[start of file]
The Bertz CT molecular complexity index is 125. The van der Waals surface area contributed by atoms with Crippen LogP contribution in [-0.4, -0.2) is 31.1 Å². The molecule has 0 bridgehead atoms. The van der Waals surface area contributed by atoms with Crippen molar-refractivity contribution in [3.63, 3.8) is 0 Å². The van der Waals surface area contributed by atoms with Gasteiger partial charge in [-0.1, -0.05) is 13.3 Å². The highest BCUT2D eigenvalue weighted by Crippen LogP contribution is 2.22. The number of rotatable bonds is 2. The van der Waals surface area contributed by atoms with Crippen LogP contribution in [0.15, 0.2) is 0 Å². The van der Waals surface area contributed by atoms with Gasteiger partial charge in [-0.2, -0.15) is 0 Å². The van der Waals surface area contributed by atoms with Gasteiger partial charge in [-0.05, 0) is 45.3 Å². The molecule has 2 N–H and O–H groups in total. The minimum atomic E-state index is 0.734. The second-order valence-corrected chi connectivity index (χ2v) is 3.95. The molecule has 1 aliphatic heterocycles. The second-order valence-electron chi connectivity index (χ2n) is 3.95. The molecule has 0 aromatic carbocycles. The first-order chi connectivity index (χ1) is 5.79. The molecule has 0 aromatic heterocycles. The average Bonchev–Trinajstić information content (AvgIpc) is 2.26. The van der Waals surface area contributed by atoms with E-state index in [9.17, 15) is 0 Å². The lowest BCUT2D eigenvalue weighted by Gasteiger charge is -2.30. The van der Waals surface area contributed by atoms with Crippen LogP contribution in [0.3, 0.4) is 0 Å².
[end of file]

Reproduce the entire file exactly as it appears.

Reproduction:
The Bertz CT molecular complexity index is 125. The van der Waals surface area contributed by atoms with Crippen LogP contribution in [-0.4, -0.2) is 31.1 Å². The molecule has 0 bridgehead atoms. The van der Waals surface area contributed by atoms with Crippen molar-refractivity contribution in [3.63, 3.8) is 0 Å². The van der Waals surface area contributed by atoms with Gasteiger partial charge in [-0.1, -0.05) is 13.3 Å². The highest BCUT2D eigenvalue weighted by Crippen LogP contribution is 2.22. The number of rotatable bonds is 2. The van der Waals surface area contributed by atoms with Crippen LogP contribution in [0.15, 0.2) is 0 Å². The van der Waals surface area contributed by atoms with Gasteiger partial charge in [-0.2, -0.15) is 0 Å². The van der Waals surface area contributed by atoms with Gasteiger partial charge in [-0.05, 0) is 45.3 Å². The molecule has 2 N–H and O–H groups in total. The minimum atomic E-state index is 0.734. The second-order valence-corrected chi connectivity index (χ2v) is 3.95. The molecule has 1 aliphatic heterocycles. The second-order valence-electron chi connectivity index (χ2n) is 3.95. The molecule has 0 aromatic carbocycles. The first-order chi connectivity index (χ1) is 5.79. The molecule has 0 aromatic heterocycles. The average Bonchev–Trinajstić information content (AvgIpc) is 2.26. The van der Waals surface area contributed by atoms with E-state index in [9.17, 15) is 0 Å². The lowest BCUT2D eigenvalue weighted by Gasteiger charge is -2.30. The van der Waals surface area contributed by atoms with Crippen LogP contribution in [0.3, 0.4) is 0 Å².